You can use the property PixelSize to get the voxel dimensions of the image.

Using the image volume and the pixel size, you can now manipulate the image in any way you like, i.e. segment it, apply filters or calculate statistics about the image.

Creating New Images and Cloning Images

When you modify the volume of an image, you usually want to display and save the modified image in Vinci. You can change the image volume of an existing image with the method Vinci.Image.setImageVolume(). Using this method, however, is discouraged. Changing an image volume modifies the original image. If you change the image and then save the project, you might accidentally overwrite the original file and lose important data. It is a much better idea to either create a new image or clone an existing image with modified settings.

Creating a new image is the appropriate way if there is no image which you could clone. For example, if you use Vinci just to display images, you will most often open a new instance of Vinci just to show one image.

If you modify an existing image or create a new image, which is derived from an existing image, you should clone the original image. The cloned image will inherit all meta information from the original image, as well as the reslicing parameters and the color scale.

To create a new image, write

% compute an image volume
volume = ones(128, 128, 64);
pixelsize = [1 1 2];

newImage = Vinci.Image.createImageFromMemory(connection, volume, 'PixelSize', pixelsize);

To clone an existing image, type

volume = img1.getImageVolume();
pixelsize = img1.PixelSize;

% compute a new volume
[newVolume, newPixelSize] = someComputation(volume, pixelsize);

newImg = img1.cloneImage(newVolume, 'PixelSize', newPixelSize);

Both functions, createImageFromMemory and cloneImage, have a number of additional arguments. You can find out about these arguments by typing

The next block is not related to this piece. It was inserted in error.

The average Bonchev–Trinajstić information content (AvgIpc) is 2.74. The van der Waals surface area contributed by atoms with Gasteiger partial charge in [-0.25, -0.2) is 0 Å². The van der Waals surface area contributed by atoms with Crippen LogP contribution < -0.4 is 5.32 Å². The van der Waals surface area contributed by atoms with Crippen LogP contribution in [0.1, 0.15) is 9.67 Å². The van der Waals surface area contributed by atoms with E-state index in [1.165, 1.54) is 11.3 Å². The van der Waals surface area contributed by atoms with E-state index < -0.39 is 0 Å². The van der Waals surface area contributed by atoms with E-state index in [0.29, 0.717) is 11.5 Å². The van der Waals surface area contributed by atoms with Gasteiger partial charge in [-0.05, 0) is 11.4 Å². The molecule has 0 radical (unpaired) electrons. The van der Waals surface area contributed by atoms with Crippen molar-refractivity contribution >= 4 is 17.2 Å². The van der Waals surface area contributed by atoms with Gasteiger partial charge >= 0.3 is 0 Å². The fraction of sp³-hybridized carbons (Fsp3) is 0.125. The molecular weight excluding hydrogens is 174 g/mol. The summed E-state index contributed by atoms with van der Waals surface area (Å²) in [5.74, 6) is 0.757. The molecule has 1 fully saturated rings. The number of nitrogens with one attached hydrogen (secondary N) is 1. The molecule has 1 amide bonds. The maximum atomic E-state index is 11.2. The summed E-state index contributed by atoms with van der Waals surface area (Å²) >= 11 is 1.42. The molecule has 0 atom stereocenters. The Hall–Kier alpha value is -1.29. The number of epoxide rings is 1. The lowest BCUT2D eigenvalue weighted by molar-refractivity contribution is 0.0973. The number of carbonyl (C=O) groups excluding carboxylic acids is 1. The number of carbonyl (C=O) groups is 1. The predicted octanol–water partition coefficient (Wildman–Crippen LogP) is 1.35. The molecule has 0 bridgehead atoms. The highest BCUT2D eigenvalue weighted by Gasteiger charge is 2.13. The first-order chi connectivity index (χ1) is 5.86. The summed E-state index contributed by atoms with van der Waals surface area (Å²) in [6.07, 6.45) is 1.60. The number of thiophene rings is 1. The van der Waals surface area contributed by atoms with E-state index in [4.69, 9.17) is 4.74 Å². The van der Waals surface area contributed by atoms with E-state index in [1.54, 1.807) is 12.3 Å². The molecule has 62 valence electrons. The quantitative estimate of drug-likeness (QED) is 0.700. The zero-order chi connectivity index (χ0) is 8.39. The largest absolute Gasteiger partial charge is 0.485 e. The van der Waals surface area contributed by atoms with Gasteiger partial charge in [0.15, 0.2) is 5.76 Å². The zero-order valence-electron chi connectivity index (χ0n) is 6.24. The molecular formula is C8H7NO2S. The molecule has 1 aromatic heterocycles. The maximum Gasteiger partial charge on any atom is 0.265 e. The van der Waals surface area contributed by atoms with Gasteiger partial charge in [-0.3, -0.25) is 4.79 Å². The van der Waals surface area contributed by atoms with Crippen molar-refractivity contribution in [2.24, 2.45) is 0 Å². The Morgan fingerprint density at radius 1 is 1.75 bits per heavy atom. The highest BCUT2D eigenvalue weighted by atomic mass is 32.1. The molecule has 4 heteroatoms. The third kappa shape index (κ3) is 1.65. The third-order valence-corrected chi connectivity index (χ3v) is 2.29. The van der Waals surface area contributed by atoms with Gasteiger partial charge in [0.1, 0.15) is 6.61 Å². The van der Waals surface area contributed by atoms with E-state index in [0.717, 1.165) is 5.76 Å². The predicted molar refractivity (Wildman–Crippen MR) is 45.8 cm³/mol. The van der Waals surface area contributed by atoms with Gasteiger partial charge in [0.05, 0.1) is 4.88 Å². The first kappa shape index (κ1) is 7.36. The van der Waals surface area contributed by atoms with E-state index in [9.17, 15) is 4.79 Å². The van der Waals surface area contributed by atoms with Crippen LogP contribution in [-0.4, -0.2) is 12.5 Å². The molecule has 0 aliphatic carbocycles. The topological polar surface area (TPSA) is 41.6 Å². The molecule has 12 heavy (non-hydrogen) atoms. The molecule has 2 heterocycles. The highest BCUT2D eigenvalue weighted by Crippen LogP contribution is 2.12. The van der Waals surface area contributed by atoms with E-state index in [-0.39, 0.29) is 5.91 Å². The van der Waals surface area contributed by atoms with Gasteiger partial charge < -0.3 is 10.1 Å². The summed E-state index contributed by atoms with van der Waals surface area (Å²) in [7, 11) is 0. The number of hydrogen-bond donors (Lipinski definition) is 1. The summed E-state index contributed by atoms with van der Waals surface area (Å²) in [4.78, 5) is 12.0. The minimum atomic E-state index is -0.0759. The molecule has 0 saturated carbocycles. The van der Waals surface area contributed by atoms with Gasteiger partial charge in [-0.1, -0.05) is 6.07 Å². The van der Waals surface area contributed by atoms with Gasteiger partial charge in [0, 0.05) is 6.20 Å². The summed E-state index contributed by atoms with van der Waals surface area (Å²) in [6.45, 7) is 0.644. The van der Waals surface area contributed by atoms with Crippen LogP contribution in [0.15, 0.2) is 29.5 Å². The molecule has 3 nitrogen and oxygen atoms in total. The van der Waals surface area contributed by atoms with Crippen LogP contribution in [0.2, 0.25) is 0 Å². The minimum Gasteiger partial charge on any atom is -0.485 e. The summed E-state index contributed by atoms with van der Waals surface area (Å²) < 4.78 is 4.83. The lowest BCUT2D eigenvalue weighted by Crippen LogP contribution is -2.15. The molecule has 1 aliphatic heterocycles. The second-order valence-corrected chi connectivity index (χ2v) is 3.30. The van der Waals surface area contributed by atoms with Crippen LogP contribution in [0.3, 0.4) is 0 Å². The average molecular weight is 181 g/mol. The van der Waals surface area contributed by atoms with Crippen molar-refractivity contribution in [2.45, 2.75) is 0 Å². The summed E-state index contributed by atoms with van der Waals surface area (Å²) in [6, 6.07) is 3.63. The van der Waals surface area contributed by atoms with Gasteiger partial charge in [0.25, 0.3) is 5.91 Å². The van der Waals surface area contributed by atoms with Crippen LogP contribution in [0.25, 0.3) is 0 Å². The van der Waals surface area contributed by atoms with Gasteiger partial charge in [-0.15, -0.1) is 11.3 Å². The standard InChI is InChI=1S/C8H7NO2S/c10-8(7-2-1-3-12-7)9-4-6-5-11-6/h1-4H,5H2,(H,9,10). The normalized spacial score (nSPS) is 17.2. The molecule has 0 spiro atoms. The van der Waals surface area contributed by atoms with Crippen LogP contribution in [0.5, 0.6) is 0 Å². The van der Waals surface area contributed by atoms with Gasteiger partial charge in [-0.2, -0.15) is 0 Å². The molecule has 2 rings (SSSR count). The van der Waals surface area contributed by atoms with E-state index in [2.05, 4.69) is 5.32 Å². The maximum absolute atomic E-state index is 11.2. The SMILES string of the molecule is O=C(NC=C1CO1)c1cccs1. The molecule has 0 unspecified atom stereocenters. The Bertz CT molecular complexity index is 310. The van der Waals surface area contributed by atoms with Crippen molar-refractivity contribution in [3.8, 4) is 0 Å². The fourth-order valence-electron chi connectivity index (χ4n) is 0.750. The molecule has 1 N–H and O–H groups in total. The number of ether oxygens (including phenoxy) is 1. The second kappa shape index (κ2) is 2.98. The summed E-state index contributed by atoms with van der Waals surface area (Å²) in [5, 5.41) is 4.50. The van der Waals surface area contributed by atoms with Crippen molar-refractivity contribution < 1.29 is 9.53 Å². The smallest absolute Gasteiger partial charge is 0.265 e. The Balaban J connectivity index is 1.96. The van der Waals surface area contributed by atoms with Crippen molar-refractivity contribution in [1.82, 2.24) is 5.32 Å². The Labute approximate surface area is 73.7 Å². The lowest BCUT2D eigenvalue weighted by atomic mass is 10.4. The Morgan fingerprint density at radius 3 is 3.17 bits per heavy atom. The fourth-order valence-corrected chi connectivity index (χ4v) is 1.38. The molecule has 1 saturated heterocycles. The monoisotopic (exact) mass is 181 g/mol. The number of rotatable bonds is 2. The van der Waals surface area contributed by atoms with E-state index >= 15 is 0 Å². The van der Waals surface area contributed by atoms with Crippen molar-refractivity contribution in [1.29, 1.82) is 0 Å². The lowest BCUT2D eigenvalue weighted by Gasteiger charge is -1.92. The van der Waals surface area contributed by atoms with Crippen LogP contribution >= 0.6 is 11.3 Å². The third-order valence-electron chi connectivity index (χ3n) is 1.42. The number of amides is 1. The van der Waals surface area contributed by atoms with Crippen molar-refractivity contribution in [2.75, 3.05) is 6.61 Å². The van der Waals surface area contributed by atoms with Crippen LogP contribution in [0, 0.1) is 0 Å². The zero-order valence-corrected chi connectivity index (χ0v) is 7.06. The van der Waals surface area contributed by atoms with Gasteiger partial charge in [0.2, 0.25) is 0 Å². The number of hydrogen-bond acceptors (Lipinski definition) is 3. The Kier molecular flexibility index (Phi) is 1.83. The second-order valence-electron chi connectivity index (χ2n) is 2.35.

help Vinci.Image.createImageFromMemory
help Vinci.Image.cloneImage

in the command window.

Display Objects

Vinci provides a set of objects, which you can place on top of a displayed image and use for the evaluation of images or for the creation of illustrations

  • regions of interest (rois), text annotations, profiles and measures. These

objects are called display objects.

You can both access display objects created in Vinci from within Matlab and create new display objects inside Matlab. Each display object is associated with exactly one image.

Creating Display Objects

To create a display object, write

displayObject = image.create*();

Here, image must be an object of type Vinci.Image and you must replace the asterisk (*) with the name of the display object, you want to create. The following table gives a list of all the display objects and their associated creation methods:

Method Created Type Description
createAnnotation() Vinci.Annotation Creates a new text annotation on top of the image.
createProfile() Vinci.Profile Creates a new profile on top of the image.
createMeasure() Vinci.Measure Creates a new distance measure tool on top of the image.
createRoiRect() Vinci.RoiRect Creates a new rectangular roi on top of the image.
createRoiEllipse() Vinci.RoiEllipse Creates a new ellipic roi on top of the image.
createRoiPolygon() Vinci.RoiPolygon Creates a new polygonal roi on top of the image.
createDisplayGroup() Vinci.DisplayGroup Creates a new display group on top of the image.

You can call all display object creation methods without any arguments. In this case, Vinci will set all properties of the created display object to some default value. You can, however, also supply a number of optional arguments in the form of key-value pairs to the create* method. The following options are supported by all display object types: